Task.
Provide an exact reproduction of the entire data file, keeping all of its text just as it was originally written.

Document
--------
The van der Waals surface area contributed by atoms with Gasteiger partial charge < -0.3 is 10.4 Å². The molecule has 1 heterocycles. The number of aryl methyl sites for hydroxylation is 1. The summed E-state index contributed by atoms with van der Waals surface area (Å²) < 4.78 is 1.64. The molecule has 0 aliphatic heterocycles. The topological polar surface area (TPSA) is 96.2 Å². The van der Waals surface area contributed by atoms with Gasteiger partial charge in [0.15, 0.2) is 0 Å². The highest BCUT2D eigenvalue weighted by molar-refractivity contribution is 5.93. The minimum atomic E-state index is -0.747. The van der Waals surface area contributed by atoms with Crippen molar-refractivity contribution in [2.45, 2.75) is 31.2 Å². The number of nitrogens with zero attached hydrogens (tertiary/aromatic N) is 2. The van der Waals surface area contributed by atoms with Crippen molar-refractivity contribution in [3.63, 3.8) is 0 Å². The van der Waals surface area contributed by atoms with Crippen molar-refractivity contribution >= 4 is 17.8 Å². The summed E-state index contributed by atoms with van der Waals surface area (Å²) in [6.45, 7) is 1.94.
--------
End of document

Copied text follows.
The van der Waals surface area contributed by atoms with Gasteiger partial charge < -0.3 is 10.4 Å². The molecule has 1 heterocycles. The number of aryl methyl sites for hydroxylation is 1. The summed E-state index contributed by atoms with van der Waals surface area (Å²) < 4.78 is 1.64. The molecule has 0 aliphatic heterocycles. The topological polar surface area (TPSA) is 96.2 Å². The van der Waals surface area contributed by atoms with Gasteiger partial charge in [0.15, 0.2) is 0 Å². The highest BCUT2D eigenvalue weighted by molar-refractivity contribution is 5.93. The minimum atomic E-state index is -0.747. The van der Waals surface area contributed by atoms with Crippen molar-refractivity contribution in [2.45, 2.75) is 31.2 Å². The number of nitrogens with zero attached hydrogens (tertiary/aromatic N) is 2. The van der Waals surface area contributed by atoms with Crippen molar-refractivity contribution in [3.63, 3.8) is 0 Å². The van der Waals surface area contributed by atoms with Crippen molar-refractivity contribution >= 4 is 17.8 Å². The summed E-state index contributed by atoms with van der Waals surface area (Å²) in [6.45, 7) is 1.94.